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Political Studies

Evaluate Information and Websites

Evaluating websites requires many of the same skills you use for evaluating books and journal, but you want to pay special attention to the authority and credibility the sites. Here are some resources to help you develop those skills.

Evaluating Web Sites Checklist

Purpose/Scope: What topics are covered and to what depth are they explored?

  • Is the purpose of the page immediately clear or do you have to hunt for a statement of intent?
  • Does the page look complete or still under construction?
  • Is there a print equivalent to the page? If so, is there a statement describing whether this is a complete duplication of information, or only a portion of the original work?
  • If the web page is an update of a print source that is out of print (or an old edition), is the information more current? Dictionaries and style guides are good examples.

Authority: What qualifications does the author have? Is the publisher reputable?

  • Who is responsible for the page? Is this clear or hidden?
  • Can you determine if the author (the person responsible for the intellectual content) differs from the Webmaster (the person responsible for the inputting or programming)?
  • Can you verify the legitimacy of the page’s author or sponsor?
  • Is there a contact address and phone number? (An e-mail address is not sufficient.)
  • Does the author list her/his qualifications?
  • Is the page protected by copyright, and if so, who holds the copyright?
  • Can you locate any (good) reviews of the page?

Accuracy: How reliable is the information?

  • Is factual information, i.e., statistical data, clearly referenced?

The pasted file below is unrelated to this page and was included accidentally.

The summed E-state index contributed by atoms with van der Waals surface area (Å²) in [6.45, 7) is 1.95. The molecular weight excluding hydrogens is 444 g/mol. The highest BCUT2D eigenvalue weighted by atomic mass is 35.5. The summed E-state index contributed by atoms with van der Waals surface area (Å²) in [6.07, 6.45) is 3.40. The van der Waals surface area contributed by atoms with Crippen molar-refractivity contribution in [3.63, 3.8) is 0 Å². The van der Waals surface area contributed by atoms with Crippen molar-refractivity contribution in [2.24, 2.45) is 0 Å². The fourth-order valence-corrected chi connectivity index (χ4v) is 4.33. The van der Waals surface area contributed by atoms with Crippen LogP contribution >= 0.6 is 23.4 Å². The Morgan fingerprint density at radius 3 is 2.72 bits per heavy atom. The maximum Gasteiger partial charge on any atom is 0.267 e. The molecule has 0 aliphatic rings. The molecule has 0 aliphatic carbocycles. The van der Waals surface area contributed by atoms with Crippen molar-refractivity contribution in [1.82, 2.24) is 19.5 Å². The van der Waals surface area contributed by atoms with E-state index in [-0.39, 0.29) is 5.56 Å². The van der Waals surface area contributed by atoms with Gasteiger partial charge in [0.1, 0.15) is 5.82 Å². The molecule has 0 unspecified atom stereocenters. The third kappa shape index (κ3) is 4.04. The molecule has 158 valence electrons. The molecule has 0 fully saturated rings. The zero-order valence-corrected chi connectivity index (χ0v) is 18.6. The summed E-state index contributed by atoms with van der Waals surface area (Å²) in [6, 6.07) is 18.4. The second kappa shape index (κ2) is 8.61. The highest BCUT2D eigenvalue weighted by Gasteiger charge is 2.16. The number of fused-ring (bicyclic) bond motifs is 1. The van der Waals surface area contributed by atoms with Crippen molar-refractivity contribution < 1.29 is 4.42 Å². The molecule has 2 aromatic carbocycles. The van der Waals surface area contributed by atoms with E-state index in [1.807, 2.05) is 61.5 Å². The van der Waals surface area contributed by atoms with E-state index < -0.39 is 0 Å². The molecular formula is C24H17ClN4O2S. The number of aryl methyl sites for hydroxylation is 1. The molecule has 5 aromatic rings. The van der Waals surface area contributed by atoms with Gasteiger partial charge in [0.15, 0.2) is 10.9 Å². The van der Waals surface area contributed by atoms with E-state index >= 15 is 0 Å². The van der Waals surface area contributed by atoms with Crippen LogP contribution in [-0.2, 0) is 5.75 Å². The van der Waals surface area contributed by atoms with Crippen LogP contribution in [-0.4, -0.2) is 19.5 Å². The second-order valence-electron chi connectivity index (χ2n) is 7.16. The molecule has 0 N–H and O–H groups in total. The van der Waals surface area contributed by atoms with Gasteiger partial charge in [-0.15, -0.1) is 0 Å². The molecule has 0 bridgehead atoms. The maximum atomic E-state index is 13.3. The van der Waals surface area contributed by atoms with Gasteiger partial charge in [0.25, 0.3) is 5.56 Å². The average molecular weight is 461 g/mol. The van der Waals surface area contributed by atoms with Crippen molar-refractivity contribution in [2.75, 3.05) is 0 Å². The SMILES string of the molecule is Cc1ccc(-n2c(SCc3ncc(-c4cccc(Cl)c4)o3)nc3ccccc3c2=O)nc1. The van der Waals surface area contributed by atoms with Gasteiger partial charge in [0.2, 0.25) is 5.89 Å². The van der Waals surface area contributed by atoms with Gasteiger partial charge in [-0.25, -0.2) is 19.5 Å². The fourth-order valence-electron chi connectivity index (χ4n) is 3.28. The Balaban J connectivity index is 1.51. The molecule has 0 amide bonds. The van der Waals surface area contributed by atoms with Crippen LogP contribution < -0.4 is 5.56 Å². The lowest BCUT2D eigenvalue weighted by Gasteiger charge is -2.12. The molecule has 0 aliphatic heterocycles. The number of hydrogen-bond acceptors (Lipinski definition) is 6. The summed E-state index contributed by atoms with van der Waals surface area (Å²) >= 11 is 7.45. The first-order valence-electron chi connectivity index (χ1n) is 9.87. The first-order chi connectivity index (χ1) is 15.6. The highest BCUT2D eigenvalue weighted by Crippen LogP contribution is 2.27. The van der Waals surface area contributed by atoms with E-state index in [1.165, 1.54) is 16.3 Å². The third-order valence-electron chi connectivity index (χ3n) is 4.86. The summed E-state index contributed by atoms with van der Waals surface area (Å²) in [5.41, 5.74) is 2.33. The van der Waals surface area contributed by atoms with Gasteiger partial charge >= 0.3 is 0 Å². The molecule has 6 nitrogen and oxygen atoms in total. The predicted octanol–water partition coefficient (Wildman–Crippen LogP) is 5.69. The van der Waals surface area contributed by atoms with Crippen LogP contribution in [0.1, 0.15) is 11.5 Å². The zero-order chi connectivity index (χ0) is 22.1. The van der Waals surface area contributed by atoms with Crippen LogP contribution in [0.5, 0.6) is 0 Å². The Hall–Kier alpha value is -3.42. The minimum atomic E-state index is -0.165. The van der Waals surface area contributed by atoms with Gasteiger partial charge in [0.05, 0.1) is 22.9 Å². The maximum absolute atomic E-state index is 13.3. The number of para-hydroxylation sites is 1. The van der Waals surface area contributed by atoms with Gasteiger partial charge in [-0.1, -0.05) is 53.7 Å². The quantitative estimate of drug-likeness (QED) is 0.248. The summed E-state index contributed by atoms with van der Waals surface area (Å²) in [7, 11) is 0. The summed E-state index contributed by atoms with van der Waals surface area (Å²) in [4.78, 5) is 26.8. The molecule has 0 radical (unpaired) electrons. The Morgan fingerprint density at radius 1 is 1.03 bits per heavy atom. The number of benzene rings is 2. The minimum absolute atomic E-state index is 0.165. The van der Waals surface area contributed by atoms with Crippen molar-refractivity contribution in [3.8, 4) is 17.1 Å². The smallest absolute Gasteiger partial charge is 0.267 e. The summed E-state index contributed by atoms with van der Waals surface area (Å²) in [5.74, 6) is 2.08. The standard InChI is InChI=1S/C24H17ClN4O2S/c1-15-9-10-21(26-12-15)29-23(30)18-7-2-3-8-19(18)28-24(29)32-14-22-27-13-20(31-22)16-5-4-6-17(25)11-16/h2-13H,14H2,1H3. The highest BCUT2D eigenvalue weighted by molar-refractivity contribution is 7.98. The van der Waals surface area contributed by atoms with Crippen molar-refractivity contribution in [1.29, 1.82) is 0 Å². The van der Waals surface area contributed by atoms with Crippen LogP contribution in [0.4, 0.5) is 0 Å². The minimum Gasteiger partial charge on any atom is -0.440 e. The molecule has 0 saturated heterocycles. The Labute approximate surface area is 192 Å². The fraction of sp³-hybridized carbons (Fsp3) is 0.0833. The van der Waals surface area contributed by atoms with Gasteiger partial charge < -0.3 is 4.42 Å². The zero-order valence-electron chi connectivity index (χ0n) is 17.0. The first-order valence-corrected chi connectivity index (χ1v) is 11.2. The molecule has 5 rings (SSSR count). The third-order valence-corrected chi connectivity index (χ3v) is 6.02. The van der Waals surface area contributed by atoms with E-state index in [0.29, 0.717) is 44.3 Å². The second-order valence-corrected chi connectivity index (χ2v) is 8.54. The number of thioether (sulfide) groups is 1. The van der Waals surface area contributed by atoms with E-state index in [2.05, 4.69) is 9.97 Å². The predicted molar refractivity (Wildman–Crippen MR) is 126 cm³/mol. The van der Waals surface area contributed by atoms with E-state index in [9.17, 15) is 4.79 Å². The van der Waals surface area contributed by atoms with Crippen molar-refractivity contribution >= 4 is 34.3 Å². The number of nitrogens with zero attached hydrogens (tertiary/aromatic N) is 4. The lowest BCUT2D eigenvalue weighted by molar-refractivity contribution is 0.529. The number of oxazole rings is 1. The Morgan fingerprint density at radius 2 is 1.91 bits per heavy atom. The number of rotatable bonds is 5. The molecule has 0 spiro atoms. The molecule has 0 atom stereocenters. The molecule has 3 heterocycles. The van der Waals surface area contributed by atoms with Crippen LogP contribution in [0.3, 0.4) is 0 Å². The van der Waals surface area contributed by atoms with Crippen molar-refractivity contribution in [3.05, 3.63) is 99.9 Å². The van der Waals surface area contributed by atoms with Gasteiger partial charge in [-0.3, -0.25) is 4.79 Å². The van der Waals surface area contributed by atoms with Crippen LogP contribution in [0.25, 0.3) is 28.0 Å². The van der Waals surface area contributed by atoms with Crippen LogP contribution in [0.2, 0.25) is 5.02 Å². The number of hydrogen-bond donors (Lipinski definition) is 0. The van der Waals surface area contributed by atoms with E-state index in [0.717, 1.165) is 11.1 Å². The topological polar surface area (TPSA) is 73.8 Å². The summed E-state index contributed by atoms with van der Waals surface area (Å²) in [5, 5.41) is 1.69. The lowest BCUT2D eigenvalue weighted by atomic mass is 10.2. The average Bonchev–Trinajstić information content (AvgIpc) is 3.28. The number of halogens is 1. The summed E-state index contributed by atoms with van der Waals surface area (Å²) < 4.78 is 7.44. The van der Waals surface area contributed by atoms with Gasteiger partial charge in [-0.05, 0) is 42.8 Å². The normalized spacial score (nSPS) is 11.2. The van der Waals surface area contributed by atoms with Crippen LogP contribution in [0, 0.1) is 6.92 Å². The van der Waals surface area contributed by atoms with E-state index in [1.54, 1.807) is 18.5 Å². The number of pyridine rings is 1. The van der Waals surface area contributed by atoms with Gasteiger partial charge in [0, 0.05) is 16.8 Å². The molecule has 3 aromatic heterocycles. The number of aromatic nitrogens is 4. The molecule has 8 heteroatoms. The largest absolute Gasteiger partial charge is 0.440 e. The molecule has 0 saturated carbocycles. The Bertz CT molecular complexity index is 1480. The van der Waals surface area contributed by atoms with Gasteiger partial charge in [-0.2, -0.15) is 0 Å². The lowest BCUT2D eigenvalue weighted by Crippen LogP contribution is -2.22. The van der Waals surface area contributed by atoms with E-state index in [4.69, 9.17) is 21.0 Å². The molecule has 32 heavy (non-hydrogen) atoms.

• Can the factual information be verified in another source or site?
  • Are links provided to supporting pages or documentation?
  • Is the information free of grammatical errors, spelling errors and typos?
  • Are graphs, charts and tables well-labelled and easy to interpret?
  • Is credit given when something is quoted?
  • If appropriate, is there a bibliography or reference list attached to the text or page?

Objectivity: Is the page unbiased; or to what extent is it trying to sway your point of view?

  • If the web site is an electronic journal, is it peer reviewed?
  • Can anyone submit information to be posted? What criteria does the author use to evaluate submissions?
  • Does the author request feedback if you find an error or inconsistency with the information?
  • Why does the page exist? Public service, advertising, profit?
  • Does the page contain advertising, and if so, is it related to the page, and is the advertiser clearly differentiated from the primary information content?

Timeliness: Is the work up-to-date?

  • Is it easy to determine when the page was first placed on the web and when it was last updated?
  • Are there other indications that the page is kept current?
  • If data is presented, is it easy to identify when it was gathered (i.e., census data)?
  • If information is printed in installments, editions, volumes, issues, etc., is it easy to identify for proper referencing?

Structure: Is the page appealing and user-friendly?

  • Is the page well organized? Can you quickly find what you are seeking?
  • Is the page easy to find via a search engine, i.e., is it well indexed by subject?
  • Do all the links work?
  • Do help screens exist, and if so, are they useful?
  • Is the page layout appealing and intuitive? Are buttons and colours easy to read?
  • Does the page have its own internal search engine? Does it work?

Access: Who can access the page?

  • Is access free or must an individual or institution pay a subscription fee?